8 Fresh Bedroom Decorating Ideas From Designers We Love
Use a wild-card color.
“I always think of a guest room as an opportunity to use a color that doesn’t appear anywhere else in the house,” says . “It helps make it memorable and distinct.” Here, it was a punchy citrus yellow, which she spotted in a fabric from and then used as bed upholstery and a Roman shade. The Noguchi lantern helps make the room’s high ceilings feel less cavernous. “The pendant works because it’s big, but the design of it is simple and not overwhelming,” says Whittaker. The wallpaper is by .
Play with patterns.
“Turquoise is a universal favorite for coastal houses, but it’s often used as an accent,” says of this Sea Island, Georgia, bedroom. “I wanted to give it center stage, so rather than mixing it with other colors, I went heavy on patterns here—there are six different designs.” From the bold palm tree wallpaper to the trellis rug and faux bois nightstands, the print mix keeps the look fresh. Painting the vaulted wood ceiling high-gloss white adds shine and helps balance the heavy dose of pattern.
Go the extra mile on the ground floor.
“I always pay extra attention to first-floor guest rooms,” says of this Bahamas bedroom that opens to a pool. “It’s where party guests are likely to duck into to go to the restroom, and it generally just has a higher profile than other bedrooms.” She covered the walls in a celery grasscloth wallpaper by as a soft backdrop for the bold, palm-print draperies. “Celery green is so fresh. It really plays off the shades of green seen out the windows,” she says. A caned bed adds texture. “I really love a simple bed when I use something dramatic on the windows,” she adds. “I don’t need two stars in the same show.”
Keep it casual.
The four-poster, campaign-style bed (a copy of an antique) was the starting point for this breezy bedroom in Mahogany Bay, Belize. Batik prints, a pink quilt, and sheer mosquito netting “doll the room up a bit,” says designer Amanda Lindroth, but not so much that it feels too fancy or out of place for a laid-back beach house. With this in mind, Lindroth stuck to the basics, like a pair of flat-front nightstands and “the whitest, plainest linens I could find,” she adds. She also used colonial campaign stools with natural leather seats as luggage racks—a thoughtful touch for overnight guests.
Put the “bed” in bedroom.
Guests in this cozy bedroom on Long Beach Island in New Jersey wake up to sprawling Atlantic views—but that’s not the only luxury here. Designers Anne Maxwell Foster and Suysel dePedro Cunningham of Tilton Fenwick chose a showstopping to add tons of texture in the coral-hued room. They also covered the walls in a and punched up the palette with colorful ikat drapery and box spring fabric by .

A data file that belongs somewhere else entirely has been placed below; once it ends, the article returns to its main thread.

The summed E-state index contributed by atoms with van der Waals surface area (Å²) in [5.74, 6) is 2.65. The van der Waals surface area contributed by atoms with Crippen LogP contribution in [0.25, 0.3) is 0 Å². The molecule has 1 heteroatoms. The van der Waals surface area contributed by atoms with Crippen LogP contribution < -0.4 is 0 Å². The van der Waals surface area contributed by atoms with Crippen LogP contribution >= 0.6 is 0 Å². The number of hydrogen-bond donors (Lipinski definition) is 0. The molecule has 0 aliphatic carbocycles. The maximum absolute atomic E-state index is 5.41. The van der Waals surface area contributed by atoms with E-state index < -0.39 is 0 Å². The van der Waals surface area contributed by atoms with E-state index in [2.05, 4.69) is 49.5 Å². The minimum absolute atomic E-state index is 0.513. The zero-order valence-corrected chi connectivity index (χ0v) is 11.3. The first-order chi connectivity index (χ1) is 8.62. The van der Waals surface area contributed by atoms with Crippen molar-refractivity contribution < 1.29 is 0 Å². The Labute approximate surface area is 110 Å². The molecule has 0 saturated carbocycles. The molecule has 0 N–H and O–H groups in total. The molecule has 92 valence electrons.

Don’t forget the floor.
These stunning turquoise floor tiles mimic the bright hues of the sea—making this pretty hideaway one of the hottest rental properties on Harbour Island in the Bahamas. (Check it out on Instagram: .) “The tiles are my favorite—one of the first things I picked out,” says homeowner . Because they are wood, not ceramic, they’re warmer on bare feet, and the pattern is great for hiding sand. She paired an inexpensive with cool cotton bedding and Euro shams. “I wanted the bedroom to be spare and clean, but full of personality,” Evans says.
Say hello to yellow.
“This shade of yellow has a bit of brown in it, which works well with natural bamboo and rattan elements,” says about this beach house bedroom on North Carolina’s Bald Head Island. “I had the wainscot built 54 inches tall so the wallpaper wouldn’t overwhelm the space.” A fills the room, but just enough. “Clearance is key with canopies,” Harper says. “Leave at least a foot between the top of the bed and the ceiling.” A white duvet from provides a break from color and pattern.
Be bold with blue.
“This room is so oriented toward the sea that the design became as much about the water as anything else,” says of this window-wrapped Newport, Rhode Island bedroom. He upholstered the walls in a floral vine print from that harmonizes with the water, and chose a drapery pattern in a similar blue but “that has a little more air,” he explains. “That’s why they work so well together.” Sikes also took advantage of a small space beside the bed to tuck in a desk. “I love a writing desk as a bedside table,” he says. “I always look for ways to give a room some flexibility. I think you get the most use out of spaces if a little variation is built into them.”